The only way to prove vote fraud is through a post-election audit demonstrating significant deviations from the reported totals. That is what I want to see done. It is also recommended by experts in voting integrity, including ‘The American Voting Experience: Report and Recommendations of the Presidential Commission on Election Administration’ published in 2014.



I encourage others to download election results datasets from the various state governments and check my results and check other elections to see if this pattern holds. If anyone does this, would you please contact me? I would appreciate knowing my errors if I have made any. If I agree with your finding, I will update my tables and graphs to the correct values. And if you concur with my analysis and would be willing to state this in writing, I could use that as support for my legal case requesting access to voting records.

1. \begin{array}{l}H_0\;:\;lim_{n\;\uparrow}\frac{\sum_{i=1\;}^nRV_i}{\sum_{i=1\;}^nTV_i}\rightarrow p\\\end{array}

RVi = the Republican Vote Count for Precinct i
TVi = the Total Vote Count for Precinct i
n = the number of precincts
p = the unknown true proportion of the Republican vote

2. The tables displaying the total votes for the voting systems in Ohio, Wisconsin and Kansas with a sufficient number of sufficiently large precincts along with the slope of the regression line(b1) and their respective p-values, can be found below.

Table 1: 2014 Wisconsin gubernatorial race results by voting machine type

Code Voting System No. Wards Sum Votes Slope b1 p-value for b1
1 Dominion (Premier)-Accuvote-OS 259 268468 1.17764E-07 0.220034878
2 Dominion (Sequoia)/Command Central- Sequoia Insight & AVC Edge 203 240142 4.92519E-05 6.72698E-09
5 ES&S DS200 & Automark 69 65257 -3.41414E-05 0.336005978
6 ES&S DS200 & ExpressVote 40 49631 5.35097E-06 0.833096552
9 ES&S M100 & Automark 91 81579 4.83493E-06 0.838665696
13 None & Dominion (Sequoia)/Command Central-Edge 516 635835 1.09055E-06 0.924974015
18 Optech- Eagle & Dominion (Sequoia)/Command Central-Edge 197 225655 5.93071E-05 1.69045E-06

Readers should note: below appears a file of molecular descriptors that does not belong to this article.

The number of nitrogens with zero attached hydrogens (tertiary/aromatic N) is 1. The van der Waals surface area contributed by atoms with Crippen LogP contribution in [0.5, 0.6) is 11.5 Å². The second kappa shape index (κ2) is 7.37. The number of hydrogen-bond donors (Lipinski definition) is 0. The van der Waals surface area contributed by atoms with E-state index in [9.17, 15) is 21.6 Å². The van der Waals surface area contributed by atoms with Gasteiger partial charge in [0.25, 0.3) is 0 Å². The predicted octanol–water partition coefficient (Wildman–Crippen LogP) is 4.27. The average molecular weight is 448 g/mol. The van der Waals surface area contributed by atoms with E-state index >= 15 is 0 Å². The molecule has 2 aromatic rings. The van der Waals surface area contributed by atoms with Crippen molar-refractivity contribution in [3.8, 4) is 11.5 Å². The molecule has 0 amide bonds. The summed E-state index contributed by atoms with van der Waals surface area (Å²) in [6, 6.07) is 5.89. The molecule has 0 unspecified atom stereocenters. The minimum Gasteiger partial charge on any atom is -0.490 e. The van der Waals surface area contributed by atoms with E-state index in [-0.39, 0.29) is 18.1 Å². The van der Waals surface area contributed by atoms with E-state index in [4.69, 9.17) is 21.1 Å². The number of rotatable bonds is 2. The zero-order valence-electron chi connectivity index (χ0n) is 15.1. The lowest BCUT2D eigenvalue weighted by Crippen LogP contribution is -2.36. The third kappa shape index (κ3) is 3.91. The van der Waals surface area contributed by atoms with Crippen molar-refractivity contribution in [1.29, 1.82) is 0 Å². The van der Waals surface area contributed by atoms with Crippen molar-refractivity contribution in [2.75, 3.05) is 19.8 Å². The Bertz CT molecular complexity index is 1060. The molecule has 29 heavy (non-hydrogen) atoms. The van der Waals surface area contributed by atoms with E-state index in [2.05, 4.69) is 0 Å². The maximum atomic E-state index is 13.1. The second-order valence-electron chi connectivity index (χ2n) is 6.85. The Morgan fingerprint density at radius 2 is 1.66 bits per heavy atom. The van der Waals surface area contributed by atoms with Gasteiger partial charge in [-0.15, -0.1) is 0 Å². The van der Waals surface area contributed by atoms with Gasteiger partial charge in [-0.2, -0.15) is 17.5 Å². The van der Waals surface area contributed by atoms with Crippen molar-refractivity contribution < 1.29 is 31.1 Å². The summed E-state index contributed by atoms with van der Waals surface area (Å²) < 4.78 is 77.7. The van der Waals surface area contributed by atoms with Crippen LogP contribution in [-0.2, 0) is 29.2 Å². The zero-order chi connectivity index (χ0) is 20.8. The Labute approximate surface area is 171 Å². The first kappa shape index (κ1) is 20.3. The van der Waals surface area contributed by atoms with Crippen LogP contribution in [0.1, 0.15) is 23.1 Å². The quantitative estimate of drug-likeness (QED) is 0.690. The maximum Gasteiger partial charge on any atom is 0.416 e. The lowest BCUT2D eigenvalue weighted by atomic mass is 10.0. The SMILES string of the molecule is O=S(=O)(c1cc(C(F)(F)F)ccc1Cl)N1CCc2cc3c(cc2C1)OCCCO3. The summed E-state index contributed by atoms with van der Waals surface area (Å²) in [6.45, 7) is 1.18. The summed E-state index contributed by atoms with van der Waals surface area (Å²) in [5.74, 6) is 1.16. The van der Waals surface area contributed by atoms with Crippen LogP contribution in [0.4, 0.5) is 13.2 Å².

19 Optech- Eagle & ES&S Automark 408 376372 0.00014061 5.07873E-09
Voting Systems with too few sufficiently large Wards for an individual analysis 49 40977    
All WI Precincts with more than 500 votes cast 1832 1983916 4.03177E-05 1.79811E-08

Table 2: 2012 Ohio president race results by voting machine type

Code Voting System No. Precincts Sum Votes Slope b1 p-value for b1
1 DRE & ADA: Premier AccuVote-TSX 2416 1718395 0.000102639 8.44E-07
2 DRE & ADA: ES&S iVotronic 1075 803636 2.77862E-05 0.360351
3 OS: ES&S Model 100 ADA:ES&S AutoMark 1175 864669 -0.000207214 2.31E-13
4 OS: Premier Accuvote ADA:Premier AccuVote-TSX 44 27370 -9.92438E-05 0.563861
5 OS: Hart eScan ADAP: Hart eSlate 485 405483 -0.000136833 0.014345
6 OS:ES&S DS200 ADA: ES&S AutoMark 876 594351 0.000610095 1.25E-31
7 OS & ASA:Dominion Image Cast Evolution 23 14317 1.7199E-05 0.876427
All Ohio Precincts with more than 500 votes cast 6094 4428221 6.06622E-05 3.91E-05

Table 3: 2014 Kansas Senate race results by voting machine type

Code Voting System No. Precincts Sum Votes Slope b1
1 DRE ES&S 199 170636 6.23047E-05
2 DRE Premier 192 128191 0.000158864
3 Optical Scan – central ES&S 25 19828 -1.68265E-05
4 Optical Scan – Precinct ES&S 42 30633 -0.000103739
5 Optical Scan – Precinct – Premier 50 30730 0.000142676
6 Paper 1 517  
All Kansas Precincts with more than 500 votes cast 509 380535 5.10737E-05

Links to the election data: